Johnson leaves the Bills as the franchise’s all-time leader in completion percentage and lowest interception percentage, and stands second on Buffalo’s career yards-per-pass attempt chart. In addition, the swift Johnson ran 110 times for 732 yards and three touchdowns in those 31 games.

    The Bucs got a good idea of what Johnson can accomplish in November of 2000 during a 31-17 Buffalo loss at Raymond James Stadium. The Bucs’ potent pass rush was in high gear that afternoon, sacking Johnson six times and pressuring him on numerous other occasions. Still, Johnson managed to complete 24 of 39 passes for 262 yards, two touchdowns and no interceptions, repeatedly throwing on the run.

    Last season, after Flutie was released, Johnson started the Bills’ first eight games but saw his season cut short by a broken collarbone. He also missed all but the first few minutes of the fourth contest against the New York Jets after sustaining a blow to the head. Before his injury, Johnson completed 134 of 216 passes (62.5%) for 1,465 yards, five touchdowns and seven interceptions.

    In 2000, while still battling Flutie for playing time, Johnson started 11 games and threw 306 passes, completing 175 for 2,125 yards, 12 TDs and seven interceptions. Most notably, he rallied the Bills in impressive fashion to game-winning drives in victories over San Diego (10/15) and Kansas City (11/19). The 27-24 win over the Chargers needed a 99-yard touchdown drive and the 21-17 setback of the Chiefs required two fourth-quarter comebacks, the second of which ended with his own 12-yard dive and scramble into the end zone.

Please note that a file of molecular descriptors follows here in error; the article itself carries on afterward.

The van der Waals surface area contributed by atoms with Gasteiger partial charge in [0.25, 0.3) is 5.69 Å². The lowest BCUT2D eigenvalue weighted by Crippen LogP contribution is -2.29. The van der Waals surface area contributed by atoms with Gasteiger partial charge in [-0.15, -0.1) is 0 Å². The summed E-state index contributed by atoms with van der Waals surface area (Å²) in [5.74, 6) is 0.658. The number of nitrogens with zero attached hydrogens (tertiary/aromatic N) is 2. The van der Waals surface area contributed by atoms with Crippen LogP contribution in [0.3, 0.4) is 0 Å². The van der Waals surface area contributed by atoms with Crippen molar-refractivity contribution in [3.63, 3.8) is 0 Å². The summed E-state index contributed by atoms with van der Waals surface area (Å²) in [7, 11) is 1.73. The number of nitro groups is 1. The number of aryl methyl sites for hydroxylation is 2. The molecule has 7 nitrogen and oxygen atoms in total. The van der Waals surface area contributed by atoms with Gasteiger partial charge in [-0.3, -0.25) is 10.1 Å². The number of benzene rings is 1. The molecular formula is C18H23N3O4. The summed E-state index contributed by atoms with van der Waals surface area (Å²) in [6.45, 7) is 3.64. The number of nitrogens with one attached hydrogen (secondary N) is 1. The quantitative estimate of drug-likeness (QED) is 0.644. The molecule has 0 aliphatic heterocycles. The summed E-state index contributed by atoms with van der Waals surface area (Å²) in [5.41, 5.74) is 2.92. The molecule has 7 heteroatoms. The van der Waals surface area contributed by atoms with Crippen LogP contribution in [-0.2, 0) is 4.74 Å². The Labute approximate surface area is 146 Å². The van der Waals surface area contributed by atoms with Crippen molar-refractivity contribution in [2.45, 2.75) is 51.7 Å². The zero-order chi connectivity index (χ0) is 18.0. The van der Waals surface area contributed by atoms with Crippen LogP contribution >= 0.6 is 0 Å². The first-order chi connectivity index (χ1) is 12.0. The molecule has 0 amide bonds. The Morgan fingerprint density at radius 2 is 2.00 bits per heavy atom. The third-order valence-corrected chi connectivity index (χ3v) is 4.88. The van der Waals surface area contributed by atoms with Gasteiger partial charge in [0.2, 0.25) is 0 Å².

In 1999, Johnson made only one start, handling a meaningless season finale after Flutie had directed the Bills to a playoff berth. However, Johnson’s performance in Buffalo’s 31-6 drubbing of Indianapolis – 24-of-32, 287 yards, two touchdowns, no picks – was so impressive that the Bills surprisingly named him the starter for the playoffs. Johnson then led Buffalo to the edge of victory at Tennessee in the opening round until the unforgettable ‘Music City Miracle’ gave Tennessee the 22-16 win.

    Buffalo originally acquired Johnson in 1998 by sending first and fourth-round draft picks to Jacksonville, where he was stuck behind Pro Bowl QB Mark Brunell. In his first season in the AFC East, Johnson started six games, five at the beginning of the season before a concussion and an injury to his ribs sidelined him for most of the remaining contests. He still put up excellent numbers, however, completing 67 of 107 passes (62.6%) for 910 yards, eight touchdowns and three interceptions.

    In 1995, Johnson was the first name called on the second day of the draft, as the expansion Jacksonville Jaguars made the USC passer the opening pick of the fourth round. In three seasons behind Brunell and Steve Beuerlein, Johnson saw action in just six games with one start, completing 25 of 35 passes for 368 yards, two touchdowns and three interceptions.

    Johnson left USC as the Trojans’ all-time leader in completions, passing yards and passing touchdowns, breaking Rodney Peete’s list of records. In 1991, he was the first true freshman to start a game at quarterback for USC in the post-World War II era. Out of high school, Current San Francisco 49ers Head Coach Steve Mariucci tried to woo Johnson to Cal, and baseball’s Minnesota Twins drafted him in the 16th round.

    Johnson flew back to his home in Laguna Beach, California on Saturday afternoon.

  2. Master Baiter

    Master Baiter Contributing Member

    Jul 6, 2001
    Likes Received:
    Wasnt all excited to have Rob Johnson anyway. Not that there is anything else out there that is worth a crap but I just didnt like Johnson or how he got sacked every play.
  3. Lil Pun

    Lil Pun Contributing Member

    Oct 6, 1999
    Likes Received:
    I agree with MB, was Johnson really that big of a deal???
  4. Two Sandwiches

    Two Sandwiches Contributing Member

    Feb 6, 2002
    Likes Received:
    Yes we're SAVED!!!!!!!!!!